Iowa State University researchers are at the forefront of a national highway research program – The Second Strategic Highway Research Program (SHRP 2).
SHRP 2 is a second-generation national highway research program administered by the Transportation Research Board of the National Academies (TRB) and in partnership with the Federal Highway Administration (FHWA) and American Association of State Highway and Transportation Officials (AASHTO). Authorized by the U.S. Congress in 2009, the program addresses the most pressing needs related to the nation’s highway system. TRB describes these needs as 1) the high toll taken by highway deaths and injuries, 2) aging infrastructure that must be rehabilitated with minimum disruption to users, and 3) congestion stemming both from inadequate physical capacity and from events that reduce the effective capacity of a highway facility.
SHRP 2 needs have been categorized: 1) safety, 2) infrastructure renewal, 3) reliability, and 4) capacity. Iowa State is involved in three of the 11 projects awarded nationally in the safety focus area. Iowa State researchers particularly contribute expertise in naturalistic/human behavior, roadway environments, and traffic safety to the SHRP 2 area.
Associate Professor Omar Smadi led the development of the SHRP 2 Roadway Information Database, which contains crash histories, traffic and weather conditions, work zones, and active safety campaigns from about 12,000 centerline miles of highways.
Shauna Hallmark, professor and director of the Iowa State University Institute for Transportation (InTrans), focuses on the relationship between the driver and roadway in this study. She applies research of driver behavior to rural lane departure research.
In recent years, researchers of the Virginia Tech Transportation Institute collected an enormous data set – four pentabytes (4 million gigabytes) – on how drivers actually behave. Data include vehicle speed, acceleration, and braking; all vehicle controls; lane position; forward radar; and video views forward, to the rear, and on the driver’s face and hands. The Naturalistic Driving Study (NDS) involved 3,102 volunteer drivers across six states recorded one to two years depending on the driver.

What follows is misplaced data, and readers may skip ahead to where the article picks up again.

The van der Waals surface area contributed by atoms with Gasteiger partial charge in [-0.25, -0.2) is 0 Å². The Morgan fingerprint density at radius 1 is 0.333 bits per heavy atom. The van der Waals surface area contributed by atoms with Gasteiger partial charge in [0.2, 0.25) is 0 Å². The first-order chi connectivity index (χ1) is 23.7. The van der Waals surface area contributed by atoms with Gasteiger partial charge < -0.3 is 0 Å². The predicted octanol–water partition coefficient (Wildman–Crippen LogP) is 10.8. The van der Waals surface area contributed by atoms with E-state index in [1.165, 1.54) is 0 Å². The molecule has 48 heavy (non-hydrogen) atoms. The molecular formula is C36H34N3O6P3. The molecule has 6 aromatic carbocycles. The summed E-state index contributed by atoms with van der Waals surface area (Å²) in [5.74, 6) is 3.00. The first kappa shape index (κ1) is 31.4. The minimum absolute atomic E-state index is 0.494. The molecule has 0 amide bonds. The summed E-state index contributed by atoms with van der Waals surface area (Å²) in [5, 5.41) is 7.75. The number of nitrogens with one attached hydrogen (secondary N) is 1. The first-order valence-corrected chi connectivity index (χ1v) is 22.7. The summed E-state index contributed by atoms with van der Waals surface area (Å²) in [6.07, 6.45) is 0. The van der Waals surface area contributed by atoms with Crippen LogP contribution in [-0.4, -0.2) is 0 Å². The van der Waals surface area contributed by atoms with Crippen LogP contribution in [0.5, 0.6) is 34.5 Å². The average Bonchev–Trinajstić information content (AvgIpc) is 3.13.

Hallmark and Smadi partner with the Iowa Department of Transportation and the Minnesota Department of Transportation on similar driver behavior, speed limit enforcement projects. One project, which InTrans‘ Center for Transportation Research and Education conducts, uses NDS data to evaluate roadway departure characteristics from driver first-hand views. In another project, The Center for Transportation Research and Education uses NDS data to study driver first-hand views pertaining to speed and driver distraction in work zone crashes and near-crashes.
Associate Professor Peter Savolainen studies how distractive driver behavior and speed limit enforcement influence automobile crashes. His research partners the Michigan State Department of Transportation and Iowa State University. On Oct. 21, 2014, he presented at the National Transportation Safety Board Drowsy Driving Conference. “Recently there has been a lot of discussion on how the impetus falls on the driver to reduce drowsy driving crashes and fatalities,” Savolainen said. “Looking to the future, I think the interoperability between vehicle-to-vehicle communications and vehicle-to-infrastructure communications present a really promising roadmap for reducing these kinds of crashes.”
The comprehensive NDS, Roadway Information Database, and Savolainen’s research will bring together physical environments and driver behavior to determine a more inclusive analysis of what causes automobile crashes.
From 2007 through the end of 2014, Schaefer developed geotechnical solutions for soil improvement, rapid embankment construction, and stabilization of the pavement working platform. He collaborated with industry representatives, Virginia Tech, and University of Kansas to develop Geotech Tools, a free web-based information and guidance system for engineers, project managers, and associated personnel.
From September 2009 through July 2014, Shane developed project management strategies for complex transportation projects. She expanded three-dimensional project management analysis to a five-dimensional analysis: cost, schedule, technical, plus the new components – financial and context.
Research Associate Professor Brent Phares and several Iowa State faculty researchers partnered with HNTB Corporation to develop a design toolkit for prefabricated bridge elements. These elements include standard design concepts for foundation systems, as well as substructure and superstructure systems, subsystems and components. These innovative, rapid renewal bridge designs provide economies of scale in manufacturing and construction, reduce traffic disruption, and increase safety. This project originated in October 2007 and was completed in March 2014.
More than a dozen Iowa State doctoral student research projects have been created as part of the SHRP 2 program. Several more doctoral students will be assigned to projects as the next generation of SHRP 2 develops.
The first-generation SHRP was authorized by U.S. Congress between 1987 and 1993. That program consisted of research pertaining to the physical environment of highways: asphalt, concrete and structures, highway operations, and pavement performance.